A hard-fought primary helped one small-market bird reach the highest heights of mascot stardom.
Dunedin Blue Jays mascot D-Jay pulled out an unlikely victory Thursday to claim the championship belt in Mascot Mania, edging Triple-A Omaha's Stormy and two other finalists to complete a campaign that was largely fueled by a local rivalry and international support.
"We're thrilled about it," said Dunedin general manager Mike Liberatore. "We're one of the smaller teams in the Florida State League and all of Minor League Baseball, so it's an underdog thing for us. The guy in the mascot costume went to the ER last night and he's been joking that he wants to win this if it kills him, so he'll be happy as well."
Liberatore said the mascot's secret man behind the curtain should be fine -- he said a heart condition is "under control." It all makes for a happy ending for the coastal Florida town that battled in the regional round against nearby rival the Clearwater Threshers, who boast the contest's defending champ, Phinley.
"Originally I think D-Jay and his friends were active on getting out the vote, but I don't think any of us expected us to be near the top," said Liberatore. "Once we got near the top -- we have a rivalry with Clearwater and their mascot was posting a lot and it got everyone involved in our staff and fans who wouldn't normally be all over the Minor League website. Everyone got into it and rallied around the mascot and voting."
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The spirited campaign, Liberatore said, helped motivate and mobilize Blue Jays fans both locally and around North America to get behind D-Jay. Dunedin, which hosts Toronto's Spring Training operation and Grapefruit League games, has built a healthy social media following, especially on Twitter, that has attracted fans from Toronto. D-Jay may well have been the recipient of widespread support from Blue Jays fans from far north.
"On Twitter especially, a lot of our followers are not local. They're from Toronto and we use that account a lot in Spring Training to generate followers from Toronto," Liberatore said. "We compared it to MLB's last All-Star vote -- in Canada, you have a whole country voting. You have this entire group rallied around one cause. I'm sure we got some out of the country and our affiliates as well."
Liberatore said the local wrestling team from Dunedin High School was especially active in voting for D-Jay, and the mayor of Dunedin, Julie Ward Bujalski, has even been in contact with the team about the campaign.
"I didn't predict D-Jay's upset win, but what else is new?" said MiLB.com's Benjamin Hill, a self-proclaimed mascot expert. "Dunedin is one of the smaller markets in Minor League Baseball, but this just goes to show that, in Mascot Mania as in life, anything is possible."
Oddly enough, Liberatore also said some stormy weather in Florida had possibly ended up aiding the vote, with fans sometimes out at the ballpark voting during rain delays.
"I think it was just at the point where it was important to everybody, and we had a lot of games at home where we could promote it and a lot of downtime for our fans -- we've been hammered by rain," said Liberatore, who was helping pull the tarp at Dunedin's Florida Auto Exchange Stadium earlier Thursday morning ahead of another storm. "There was a lot of time at the ballpark where baseball wasn't being played."
It's an impressive accomplishment for a club that ranks among the lowest in average attendance, especially compared to big-market Triple-A teams like Omaha and Tacoma. Aberdeen's Ferrous, an Orioles-affiliated mascot, also reached the finals, providing a second small-market, avian-themed mascot for voters to consider.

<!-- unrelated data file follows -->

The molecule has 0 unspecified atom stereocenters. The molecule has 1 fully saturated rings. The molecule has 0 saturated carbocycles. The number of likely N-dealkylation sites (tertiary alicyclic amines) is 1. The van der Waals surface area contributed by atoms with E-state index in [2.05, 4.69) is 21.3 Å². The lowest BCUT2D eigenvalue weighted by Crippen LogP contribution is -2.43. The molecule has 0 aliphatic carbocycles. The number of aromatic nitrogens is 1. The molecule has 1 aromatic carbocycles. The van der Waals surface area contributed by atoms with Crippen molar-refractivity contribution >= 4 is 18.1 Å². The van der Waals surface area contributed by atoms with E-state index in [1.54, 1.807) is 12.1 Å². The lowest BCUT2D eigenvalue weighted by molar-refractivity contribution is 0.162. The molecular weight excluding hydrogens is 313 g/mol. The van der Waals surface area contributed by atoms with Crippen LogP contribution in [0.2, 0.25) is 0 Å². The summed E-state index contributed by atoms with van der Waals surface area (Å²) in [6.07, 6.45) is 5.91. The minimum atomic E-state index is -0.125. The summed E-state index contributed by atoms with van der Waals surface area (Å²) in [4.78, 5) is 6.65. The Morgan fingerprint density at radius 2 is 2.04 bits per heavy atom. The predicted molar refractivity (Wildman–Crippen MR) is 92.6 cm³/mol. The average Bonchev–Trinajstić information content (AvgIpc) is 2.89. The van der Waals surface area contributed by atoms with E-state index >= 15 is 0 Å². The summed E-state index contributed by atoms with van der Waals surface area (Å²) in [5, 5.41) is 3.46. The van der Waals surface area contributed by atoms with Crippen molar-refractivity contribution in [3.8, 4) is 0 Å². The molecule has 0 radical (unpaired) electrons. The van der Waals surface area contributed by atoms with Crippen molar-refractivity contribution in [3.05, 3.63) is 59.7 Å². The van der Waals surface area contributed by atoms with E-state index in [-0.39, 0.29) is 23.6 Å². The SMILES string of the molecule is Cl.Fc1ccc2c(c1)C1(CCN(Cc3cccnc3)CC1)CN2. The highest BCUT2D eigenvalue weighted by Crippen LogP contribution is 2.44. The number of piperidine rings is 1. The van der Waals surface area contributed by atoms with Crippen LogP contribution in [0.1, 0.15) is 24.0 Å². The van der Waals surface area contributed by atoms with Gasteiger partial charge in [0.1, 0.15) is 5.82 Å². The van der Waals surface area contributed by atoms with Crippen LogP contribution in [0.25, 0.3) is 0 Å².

"Clearly, D-Jay's upbeat demeanor, scintillating dance moves and beautiful plumage resonated with fans nationwide," said Hill.
Dunedin beat Durham's Wool E. Bull and Clearwater's Phinley to win the South Region, while Ferrous took the East and Stormy captured the Midwest. Rhubarb the Reindeer, Seattle's Triple-A mascot, won the West Region but didn't have enough late magic in the finals.
"We're definitely proud of our efforts," said Rob Sternberg, Omaha's director of marketing. "It goes back to our community relations outreach through the entire Midwest. Our mascot programs in general -- Taylor Edmonds is our mascot coordinator -- he led the effort in appearances. We're going to have over 400 appearances by the end of the year, so the success of Stormy in this year's Mascot Mania reflects his popularity in the Omaha metro. Like many clubs, we take it to heart -- we're in the business of putting smiles on people's faces. We have six mascots in the park, and you never know what you'll see walking around. No fan wants to see anyone more than Stormy."
Sternberg said the Storm Chasers used a mixture of social media and in-stadium campaigning to beat out a crowded field in the Midwest and finish second in the finals. He was humbled to see a smaller club take the belt in Florida.
"We wish them congratulations and we're proud of such a small-market team," he said. "I think it shows the reach of Minor League Baseball, if you can get along with your affiliates and Major League parent club. It shows the power of the Minor League organization to garner that much support."
Past Mascot Mania champs include Phinley (2014), LouSeal of Columbus (2013) and Orbit of Albuquerque (2012). Each winner receives a glamorous championship belt to show off in the community, although with Dunedin and Clearwater feuding both in voting and on the field -- Dunedin can clinch the division with a win over the Threshers on Thursday -- the hand-off may be a dramatic one.
"We talked about the plan, which was that the belt would be delivered to us by the other mascot [Phinley]," Liberatore said. "But there might be a little tension. We're five miles apart. There's enough on the line as it is and there's more people invested in the outcome of the actual games."